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Dewey Tucker, a promising Oakland church musician and bassist for Lauryn Hill, was shot to death Tuesday in an apparent random act of violence on Interstate 80 near Hercules.

Dewey Tucker's immense creativity was matched only by his love of life, his friends said Thursday as they considered planning a concert in his memory.

Tucker, a 24-year-old rising musician from Vallejo, was shot and killed Tuesday while driving on Interstate 80 near Crockett.

"He (was) always talking, goofing and always, always smiling," said Taliah East, 27, who first met the musician when they were both band students at Bethel High School.

A flute player, East spent much of their early relationship shushing Tucker and the rest of the school's rowdy trumpet section, East recalled.

Tucker, a bass player who had toured with Lauryn Hill, was en route to band practice in Oakland on Tuesday when he was shot multiple times. His beloved bass guitar was found in his bullet-ridden Nissan Sentra.

Tucker's slaying appears to be a random act of violence, and no suspects have been announced or arrested, California Highway Patrol officials said. Tucker had no criminal record.

His death has devastated his family and friends, several of whom met Thursday to discuss the possibility of a concert in tribute to his memory.

"Music was his life, was his passion, and I don't think there's any other way to remember him but through music," said Tim Barger, 26, a piano player, drummer and former schoolmate.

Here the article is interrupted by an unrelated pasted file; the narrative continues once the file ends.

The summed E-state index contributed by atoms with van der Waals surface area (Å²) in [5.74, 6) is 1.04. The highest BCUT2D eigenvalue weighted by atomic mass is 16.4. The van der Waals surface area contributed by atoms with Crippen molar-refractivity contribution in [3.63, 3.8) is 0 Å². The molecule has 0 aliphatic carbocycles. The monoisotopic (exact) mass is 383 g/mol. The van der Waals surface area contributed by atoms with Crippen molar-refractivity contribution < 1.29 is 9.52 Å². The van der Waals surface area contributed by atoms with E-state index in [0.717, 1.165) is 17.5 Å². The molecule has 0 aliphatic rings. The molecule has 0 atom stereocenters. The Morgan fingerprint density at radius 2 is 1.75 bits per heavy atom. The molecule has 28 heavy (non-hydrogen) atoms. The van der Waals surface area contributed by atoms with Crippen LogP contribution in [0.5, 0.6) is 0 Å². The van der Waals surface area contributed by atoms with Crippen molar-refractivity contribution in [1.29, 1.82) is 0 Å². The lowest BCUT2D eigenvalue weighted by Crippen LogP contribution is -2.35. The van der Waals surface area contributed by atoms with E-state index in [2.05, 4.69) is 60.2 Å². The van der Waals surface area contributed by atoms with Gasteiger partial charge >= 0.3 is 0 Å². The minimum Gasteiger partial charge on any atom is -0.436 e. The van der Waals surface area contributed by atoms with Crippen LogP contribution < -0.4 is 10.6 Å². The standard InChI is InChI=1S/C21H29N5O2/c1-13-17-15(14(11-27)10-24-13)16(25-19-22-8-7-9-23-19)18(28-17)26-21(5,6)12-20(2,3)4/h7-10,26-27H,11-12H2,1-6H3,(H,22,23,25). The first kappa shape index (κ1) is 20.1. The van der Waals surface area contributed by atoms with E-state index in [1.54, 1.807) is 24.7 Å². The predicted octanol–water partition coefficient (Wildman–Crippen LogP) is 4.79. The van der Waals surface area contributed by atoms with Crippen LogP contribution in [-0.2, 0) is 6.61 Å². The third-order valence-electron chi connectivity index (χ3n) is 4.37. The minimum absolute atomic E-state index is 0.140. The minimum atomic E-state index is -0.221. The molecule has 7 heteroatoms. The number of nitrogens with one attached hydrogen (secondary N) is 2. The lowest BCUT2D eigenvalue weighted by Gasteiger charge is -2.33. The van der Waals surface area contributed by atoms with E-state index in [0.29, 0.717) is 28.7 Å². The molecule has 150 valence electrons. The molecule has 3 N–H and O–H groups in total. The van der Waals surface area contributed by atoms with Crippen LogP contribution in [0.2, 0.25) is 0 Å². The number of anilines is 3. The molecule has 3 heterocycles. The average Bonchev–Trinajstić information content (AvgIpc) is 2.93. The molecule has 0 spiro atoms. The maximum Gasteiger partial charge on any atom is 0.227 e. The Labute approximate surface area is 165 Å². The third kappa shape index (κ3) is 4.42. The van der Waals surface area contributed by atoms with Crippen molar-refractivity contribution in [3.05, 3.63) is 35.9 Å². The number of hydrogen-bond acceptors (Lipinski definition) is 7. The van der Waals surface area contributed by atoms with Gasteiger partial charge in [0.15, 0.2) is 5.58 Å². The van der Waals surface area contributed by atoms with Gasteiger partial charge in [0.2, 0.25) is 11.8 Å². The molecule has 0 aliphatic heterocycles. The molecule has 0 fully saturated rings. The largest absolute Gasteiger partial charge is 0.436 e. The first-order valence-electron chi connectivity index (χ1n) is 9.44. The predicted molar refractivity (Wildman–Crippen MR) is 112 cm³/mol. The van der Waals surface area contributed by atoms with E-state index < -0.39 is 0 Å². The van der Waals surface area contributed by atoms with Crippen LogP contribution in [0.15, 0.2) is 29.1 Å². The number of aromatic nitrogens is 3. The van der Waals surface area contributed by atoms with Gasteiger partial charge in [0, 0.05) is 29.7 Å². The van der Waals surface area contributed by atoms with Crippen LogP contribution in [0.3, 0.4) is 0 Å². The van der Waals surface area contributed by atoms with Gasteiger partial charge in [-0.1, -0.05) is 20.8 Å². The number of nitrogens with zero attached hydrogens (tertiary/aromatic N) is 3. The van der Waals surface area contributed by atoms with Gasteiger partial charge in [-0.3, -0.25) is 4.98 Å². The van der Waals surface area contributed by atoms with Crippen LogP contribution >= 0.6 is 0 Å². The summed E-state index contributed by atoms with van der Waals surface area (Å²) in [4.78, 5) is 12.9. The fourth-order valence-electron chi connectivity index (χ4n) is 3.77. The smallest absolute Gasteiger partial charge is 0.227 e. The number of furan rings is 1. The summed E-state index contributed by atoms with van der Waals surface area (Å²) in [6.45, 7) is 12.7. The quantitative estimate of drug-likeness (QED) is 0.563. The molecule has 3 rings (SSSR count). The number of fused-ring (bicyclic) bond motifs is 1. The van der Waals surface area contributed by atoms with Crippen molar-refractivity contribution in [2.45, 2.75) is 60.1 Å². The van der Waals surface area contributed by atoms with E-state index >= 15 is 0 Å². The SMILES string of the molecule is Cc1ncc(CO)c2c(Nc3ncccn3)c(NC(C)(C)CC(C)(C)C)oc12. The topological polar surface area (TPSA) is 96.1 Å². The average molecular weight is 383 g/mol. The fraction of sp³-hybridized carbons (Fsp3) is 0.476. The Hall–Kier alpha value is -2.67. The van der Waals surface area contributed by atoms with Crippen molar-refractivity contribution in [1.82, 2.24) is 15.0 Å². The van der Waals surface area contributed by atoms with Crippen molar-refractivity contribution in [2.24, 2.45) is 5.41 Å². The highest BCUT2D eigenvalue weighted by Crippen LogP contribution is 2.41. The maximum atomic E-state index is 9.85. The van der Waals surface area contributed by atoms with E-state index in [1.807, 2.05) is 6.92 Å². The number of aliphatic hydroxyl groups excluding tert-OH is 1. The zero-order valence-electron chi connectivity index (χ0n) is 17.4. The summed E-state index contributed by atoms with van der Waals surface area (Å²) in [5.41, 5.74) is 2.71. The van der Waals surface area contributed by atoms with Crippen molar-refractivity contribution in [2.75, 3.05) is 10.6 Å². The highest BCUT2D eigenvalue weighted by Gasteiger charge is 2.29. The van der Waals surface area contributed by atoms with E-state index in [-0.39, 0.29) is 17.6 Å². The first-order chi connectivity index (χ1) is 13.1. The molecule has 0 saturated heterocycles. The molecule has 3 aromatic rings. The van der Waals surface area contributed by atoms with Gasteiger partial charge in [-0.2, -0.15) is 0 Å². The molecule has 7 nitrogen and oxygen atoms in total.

Barger last talked to Tucker in December, when the bass player invited Barger to a show he was playing.

"I never got to go because I let life get in the way. Now he's gone," Barger said, breaking into tears.

It's been a year since friend Camille Cotton, 27, saw Tucker. He was instrumental in her buying a bass guitar and was supposed to teach her how to play the instrument.

Now he can't.

"I never, ever met anyone like him. He was one of the most creative people I ever met. He'd turn conversation into poetry," said Cotton, who first met Tucker in church in Benicia and later worked with him at Costco.

East last saw Tucker on New Year's Eve in Vallejo as the musician, bass guitar on back, went to a church musical.

"I just was so proud of him. I never heard a bad report. I'm just so proud of the guy he'd become," East said.

The tribute concert for now is just a thought as his friends develop the idea. But it will also encourage others to seize life just as Tucker had, East said.

"Dewey knew what he wanted, and he went for it full throttle. He got more out of life in his 24 years than most people do in 100 years," she said.